Five reasons why, in spite of the rise of social media, publishers still need to take search very seriously

Posted by: The CMA

All the talk of viral content shared by social networks mustn’t obscure the fact that search is still massively important to publishers.

Social or search, which is the most important tool for publishers? A few years back search was clearly where the momentum was, but now, with the rise of BuzzFeed and the concept of the shareable article - fuelled by the arrival of content recommendation engines like Outbrain  - it seems like social is in the ascendancy.

There are however many good reasons for publishers not to write off search as an important source of traffic. The last few years might have seen Google change the rules with its Panda and Penguin updates. Those tweaks to its search algorithms have however meant that reputable publishers, who deliver high quality content, are gaining even more search traffic than before.

Here then are five reasons why publishers need to continue to take search very seriously indeed.

  1. Most publishers are still attracting many more readers from search then they are via social shares - There are of course several high profile exceptions to this rule, like BuzzFeed and the Mirror Group’s UsvSth3m, but for most mainstream media groups search is still the main source of traffic. A recent blog post by the Define Media Group references ComScore data from the company’s clients which suggest its network of partners, including the New York Times and Vogue, are still receiving 2.5 times more traffic from search than social. And they are both media groups that can boast a large number of followers on their social sites. There is also a significant skew in terms of social referrals to news sites rather than more general content based sites. So if your Facebook or Twitter page has only a few followers then it is best to be realistic and see search as the best way to grow traffic.

  2. Search engine traffic may be more relevant and valuable than social traffic - Of course much depends on the nature of the traffic itself, however as a rule if someone has found your site using a credible search term then chances are you are fulfilling a need in terms of what they are looking for. This might be product or service specific and end up generating sales and revenue. In contrast someone who reaches your site via viral content may be less interested in purchasing goods and services from you or your client. That isn't to say that the social traffic is useless from a transactional point of view. In fact the changes to Google’s algorithm may mean it helps you attract more search engine traffic.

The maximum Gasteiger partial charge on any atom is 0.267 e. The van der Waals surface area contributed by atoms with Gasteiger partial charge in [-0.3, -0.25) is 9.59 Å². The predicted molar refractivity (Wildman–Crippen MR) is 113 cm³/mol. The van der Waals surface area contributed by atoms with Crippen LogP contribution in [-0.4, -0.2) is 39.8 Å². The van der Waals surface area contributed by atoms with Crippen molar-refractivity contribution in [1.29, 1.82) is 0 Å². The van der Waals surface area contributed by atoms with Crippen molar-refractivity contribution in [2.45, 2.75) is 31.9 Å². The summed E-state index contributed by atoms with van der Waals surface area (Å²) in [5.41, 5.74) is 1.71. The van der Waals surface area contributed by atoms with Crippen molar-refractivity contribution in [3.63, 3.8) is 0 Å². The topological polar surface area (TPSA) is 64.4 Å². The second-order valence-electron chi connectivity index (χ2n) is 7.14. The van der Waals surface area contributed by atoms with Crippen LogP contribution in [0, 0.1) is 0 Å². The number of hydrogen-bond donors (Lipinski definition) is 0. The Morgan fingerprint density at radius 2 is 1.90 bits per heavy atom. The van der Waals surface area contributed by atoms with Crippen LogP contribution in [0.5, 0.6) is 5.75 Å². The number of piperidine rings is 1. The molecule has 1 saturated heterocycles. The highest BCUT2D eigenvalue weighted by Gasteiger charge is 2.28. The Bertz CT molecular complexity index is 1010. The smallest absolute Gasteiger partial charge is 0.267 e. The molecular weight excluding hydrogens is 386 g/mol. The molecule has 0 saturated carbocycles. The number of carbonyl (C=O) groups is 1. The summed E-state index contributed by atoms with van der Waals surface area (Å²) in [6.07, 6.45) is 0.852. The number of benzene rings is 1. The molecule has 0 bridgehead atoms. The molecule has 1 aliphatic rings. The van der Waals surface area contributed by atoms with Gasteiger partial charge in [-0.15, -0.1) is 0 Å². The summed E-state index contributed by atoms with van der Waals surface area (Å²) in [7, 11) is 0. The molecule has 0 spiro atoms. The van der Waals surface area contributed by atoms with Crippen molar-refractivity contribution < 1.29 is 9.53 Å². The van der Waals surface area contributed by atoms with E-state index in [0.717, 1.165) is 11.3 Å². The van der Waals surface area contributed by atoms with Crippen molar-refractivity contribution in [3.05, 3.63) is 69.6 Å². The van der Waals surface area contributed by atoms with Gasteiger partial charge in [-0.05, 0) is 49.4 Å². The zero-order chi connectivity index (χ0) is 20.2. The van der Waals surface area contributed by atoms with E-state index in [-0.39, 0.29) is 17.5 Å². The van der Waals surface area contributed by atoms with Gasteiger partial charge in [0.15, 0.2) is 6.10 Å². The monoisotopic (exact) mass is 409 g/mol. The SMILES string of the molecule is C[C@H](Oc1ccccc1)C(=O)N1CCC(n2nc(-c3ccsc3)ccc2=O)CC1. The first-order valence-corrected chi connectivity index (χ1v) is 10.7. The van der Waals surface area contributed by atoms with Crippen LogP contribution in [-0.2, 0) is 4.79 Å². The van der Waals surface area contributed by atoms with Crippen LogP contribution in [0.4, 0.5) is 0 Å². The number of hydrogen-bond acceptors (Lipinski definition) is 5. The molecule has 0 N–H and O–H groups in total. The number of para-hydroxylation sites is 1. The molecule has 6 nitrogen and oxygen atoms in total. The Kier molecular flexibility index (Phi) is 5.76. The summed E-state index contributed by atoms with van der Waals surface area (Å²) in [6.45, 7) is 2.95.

3. Search engine traffic is easier to attract than social traffic - Actually creating content that goes viral and is shared endlessly isn’t easy. There are good examples of branded content has gone viral, but these tend to be high quality video, specially created images etc. If you are say producing a recipe for supermarket website it is unlikely to go viral in that way. Properly tagged content though with a search engine friendly headline will attract traffic and not just in the short term.

  4. Search traffic is more secure than social - One of the dangers of focussing too much on social traffic is that if the social landscape changes you will have to have a re-think. At the moment Facebook is sending a large amount of traffic to publishers (especially mobile), but what happens if the social networking giant is eclipsed by a start up? Or a platform comes along that completely renders Twitter redundant? Properly labeled content will always attract traffic, no matter which search engine is in the ascendancy.

  5. The power of video and images - Search isn’t just limited to words - pictures and videos play a very important role too. Appropriate images, which are clearly labeled, can garner quite a high percentage of search traffic. The same is true for video results via YouTube. This is because when you search for a term Google will inevitably throw videos into the mix and in many instances they will be the first or second entry that is presented to you. From Google's perspective this is a sound financial move as chances are the video you watch on YouTube will feature advertising which generates revenue for the company. The downside for publishers is that the videos don't invariably directly lead a browser to your site, but it does give publishers the chance to encourage them to explore more of their content both on YouTube and external sites.

Posted by: The CMA

Posted in CMA blog
25thFeb 2014

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